Remember the movie ‘Dil Chahta Hai?’ Where Aamir Khan and Akshaye Khanna drag Saif Ali Khan off to Goa on a moment’s notice? That journey, with the title track playing in the background and the three heroes taking turns driving the distance is perhaps one of the best examples of how much fun a spontaneous road rip can be.
Real life is a different ball game altogether. Before setting off on such a long (or short) journey, it is important to figure out the kind of terrain and weather you will encounter and choose your vehicle accordingly.
I recall a routine family trip to the Tungareshwar temple, to be followed by a day at Gorai beach during the late nineties. A large sedan could have been good enough but some hitherto unknown instinct made my family insist on renting a SUV (even though it meant paying an extra two rupees per kilometre travelled).
We had barely set off when the heavy monsoon showers suddenly began along with thunder and lightning. By the time we traversed the forty minutes till the Tungareshwar turnoff, it seemed the heavens were pouring down. The kuccha road was flooded and the stretch leading towards it from both ends looked like an endless parking lot. Cars of every make, size and variety stood there, streaked with mud.
The road was submerged under water. This was the first stage of a winding climb uphill and our driver gave us an incredulous ‘you want me to drive through that?’ look. The temple trip had been scheduled to seek God’s blessings for a baby ‘on the way’ so turning back was out of the question.
Much coaxing, threatening and ultimately shaming the driver (my elder brother waded through the slush and asked him to follow) later, we reached the temple. It was the most peaceful and fulfilling visit ever since we were the only ones to make it all the way up that morning (we passed unsuccessful displays of bravado by hatchbacks and sedans alike along the route).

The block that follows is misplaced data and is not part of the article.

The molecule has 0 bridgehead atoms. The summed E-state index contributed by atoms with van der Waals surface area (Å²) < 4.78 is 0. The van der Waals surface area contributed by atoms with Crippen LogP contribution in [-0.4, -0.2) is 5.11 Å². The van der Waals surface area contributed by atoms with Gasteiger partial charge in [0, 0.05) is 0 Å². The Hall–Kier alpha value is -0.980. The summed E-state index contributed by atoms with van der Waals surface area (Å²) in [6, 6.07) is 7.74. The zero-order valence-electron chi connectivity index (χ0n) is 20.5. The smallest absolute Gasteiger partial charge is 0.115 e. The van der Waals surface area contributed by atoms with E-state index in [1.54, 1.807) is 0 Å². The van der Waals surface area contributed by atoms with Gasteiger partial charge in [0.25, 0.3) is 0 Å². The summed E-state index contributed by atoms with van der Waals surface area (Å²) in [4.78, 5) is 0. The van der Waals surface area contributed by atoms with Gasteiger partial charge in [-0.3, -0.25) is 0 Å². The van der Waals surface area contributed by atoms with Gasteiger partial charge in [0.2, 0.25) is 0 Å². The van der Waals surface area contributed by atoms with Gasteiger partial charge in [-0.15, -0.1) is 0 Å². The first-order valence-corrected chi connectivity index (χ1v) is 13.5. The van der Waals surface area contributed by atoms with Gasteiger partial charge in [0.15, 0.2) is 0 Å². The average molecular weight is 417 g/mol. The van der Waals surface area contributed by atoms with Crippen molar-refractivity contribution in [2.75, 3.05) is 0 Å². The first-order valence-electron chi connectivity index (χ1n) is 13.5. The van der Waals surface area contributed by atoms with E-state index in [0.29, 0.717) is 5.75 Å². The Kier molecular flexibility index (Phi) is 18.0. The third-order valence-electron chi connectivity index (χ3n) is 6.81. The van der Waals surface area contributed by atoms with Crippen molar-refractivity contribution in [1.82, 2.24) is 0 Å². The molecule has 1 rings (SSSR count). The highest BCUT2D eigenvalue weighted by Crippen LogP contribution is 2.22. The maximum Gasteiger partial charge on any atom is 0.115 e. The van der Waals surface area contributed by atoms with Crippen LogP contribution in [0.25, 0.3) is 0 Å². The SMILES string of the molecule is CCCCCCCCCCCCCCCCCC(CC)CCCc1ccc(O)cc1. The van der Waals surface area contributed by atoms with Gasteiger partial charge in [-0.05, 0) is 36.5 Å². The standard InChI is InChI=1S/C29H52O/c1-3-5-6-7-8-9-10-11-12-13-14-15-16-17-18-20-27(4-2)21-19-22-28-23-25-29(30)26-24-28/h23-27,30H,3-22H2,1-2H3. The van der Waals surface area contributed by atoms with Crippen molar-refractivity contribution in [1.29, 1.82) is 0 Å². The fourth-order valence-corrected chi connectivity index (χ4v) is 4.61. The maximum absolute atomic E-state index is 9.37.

The lesson learnt – when you plan a road trip, make sure you have the right vehicle. Sure, you can usually swerve a normal car off the road a bit and still reach your destination. People have driven up ghats in a Maruti 800; that’s not really the point here. The thing to keep in mind is weather conditions.
If you are going to be travelling late nights to a hill station like Mahabaleshwar or Panchghani, fog lamps are an absolute must. Similarly, it is one thing to use your normal car for a trip to Lonavala or Khandala during the summer but you need to have a bit more respect for the ghats (and the Mumbai-Pune Expressway come to think of it, considering the number of accidents that happen along it) when it is raining heavily.
You may need to take detours or shift to the old highway in case a vehicle has derailed or if a landslide has occurred along one of the slopes. A SUV with bigger tyres and better ground clearance is definitely a safer bet under such circumstances.
A 5 day trip:
Mumbai – Dandeli – Karwar – Mumbai, visiting Yana and Gokarna in between, covering 1,600 km in all in an i20 Asta that has done 30,000 km with a camera and a crazy mind that thinks the idea of a relaxing holiday is to drive 300 kms everyday. For their detailed story, visit http://goo.gl/gWyY69
Mumbai to Goa Road Trip:
Total Distance: 550 kilometers (approximately). Travel Time: 9 hours (approximately). For the entire story, visit http://goo.gl/q3KcZw